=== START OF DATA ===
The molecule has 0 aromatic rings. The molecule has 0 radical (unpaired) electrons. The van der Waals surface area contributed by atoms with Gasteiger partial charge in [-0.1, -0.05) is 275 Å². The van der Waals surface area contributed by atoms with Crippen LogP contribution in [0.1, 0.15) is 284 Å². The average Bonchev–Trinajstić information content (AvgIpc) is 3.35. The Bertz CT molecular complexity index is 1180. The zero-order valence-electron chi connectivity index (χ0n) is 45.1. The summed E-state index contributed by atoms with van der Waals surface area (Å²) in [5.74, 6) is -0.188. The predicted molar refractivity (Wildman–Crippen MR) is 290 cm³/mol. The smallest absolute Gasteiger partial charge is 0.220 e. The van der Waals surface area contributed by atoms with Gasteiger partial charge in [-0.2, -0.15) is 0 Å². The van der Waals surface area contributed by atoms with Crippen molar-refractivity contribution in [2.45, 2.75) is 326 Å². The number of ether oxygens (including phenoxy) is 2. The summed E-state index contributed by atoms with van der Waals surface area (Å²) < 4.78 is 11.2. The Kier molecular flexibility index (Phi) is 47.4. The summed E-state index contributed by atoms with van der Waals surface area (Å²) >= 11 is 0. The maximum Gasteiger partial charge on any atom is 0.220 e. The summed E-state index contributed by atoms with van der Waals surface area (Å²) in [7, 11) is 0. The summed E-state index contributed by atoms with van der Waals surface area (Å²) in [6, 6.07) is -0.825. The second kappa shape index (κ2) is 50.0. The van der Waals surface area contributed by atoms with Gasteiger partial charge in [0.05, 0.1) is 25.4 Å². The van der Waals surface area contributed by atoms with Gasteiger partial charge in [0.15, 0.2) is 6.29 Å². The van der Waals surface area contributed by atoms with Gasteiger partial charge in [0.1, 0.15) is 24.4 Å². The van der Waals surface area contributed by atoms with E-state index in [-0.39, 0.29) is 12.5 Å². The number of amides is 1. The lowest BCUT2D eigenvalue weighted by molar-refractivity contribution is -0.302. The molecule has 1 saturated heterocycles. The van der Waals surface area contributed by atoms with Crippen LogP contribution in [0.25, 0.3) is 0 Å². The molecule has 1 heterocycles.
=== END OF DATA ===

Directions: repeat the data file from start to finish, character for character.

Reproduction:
The molecule has 0 aromatic rings. The molecule has 0 radical (unpaired) electrons. The van der Waals surface area contributed by atoms with Gasteiger partial charge in [-0.1, -0.05) is 275 Å². The van der Waals surface area contributed by atoms with Crippen LogP contribution in [0.1, 0.15) is 284 Å². The average Bonchev–Trinajstić information content (AvgIpc) is 3.35. The Bertz CT molecular complexity index is 1180. The zero-order valence-electron chi connectivity index (χ0n) is 45.1. The summed E-state index contributed by atoms with van der Waals surface area (Å²) in [5.74, 6) is -0.188. The predicted molar refractivity (Wildman–Crippen MR) is 290 cm³/mol. The smallest absolute Gasteiger partial charge is 0.220 e. The van der Waals surface area contributed by atoms with Gasteiger partial charge in [-0.2, -0.15) is 0 Å². The van der Waals surface area contributed by atoms with Crippen molar-refractivity contribution in [2.45, 2.75) is 326 Å². The number of ether oxygens (including phenoxy) is 2. The summed E-state index contributed by atoms with van der Waals surface area (Å²) < 4.78 is 11.2. The Kier molecular flexibility index (Phi) is 47.4. The summed E-state index contributed by atoms with van der Waals surface area (Å²) >= 11 is 0. The maximum Gasteiger partial charge on any atom is 0.220 e. The summed E-state index contributed by atoms with van der Waals surface area (Å²) in [7, 11) is 0. The summed E-state index contributed by atoms with van der Waals surface area (Å²) in [6, 6.07) is -0.825. The second kappa shape index (κ2) is 50.0. The van der Waals surface area contributed by atoms with Gasteiger partial charge in [0.05, 0.1) is 25.4 Å². The van der Waals surface area contributed by atoms with Gasteiger partial charge in [0.15, 0.2) is 6.29 Å². The van der Waals surface area contributed by atoms with Gasteiger partial charge in [0.1, 0.15) is 24.4 Å². The van der Waals surface area contributed by atoms with E-state index in [-0.39, 0.29) is 12.5 Å². The number of amides is 1. The lowest BCUT2D eigenvalue weighted by molar-refractivity contribution is -0.302. The molecule has 1 saturated heterocycles. The van der Waals surface area contributed by atoms with Crippen LogP contribution in [0.25, 0.3) is 0 Å². The molecule has 1 heterocycles.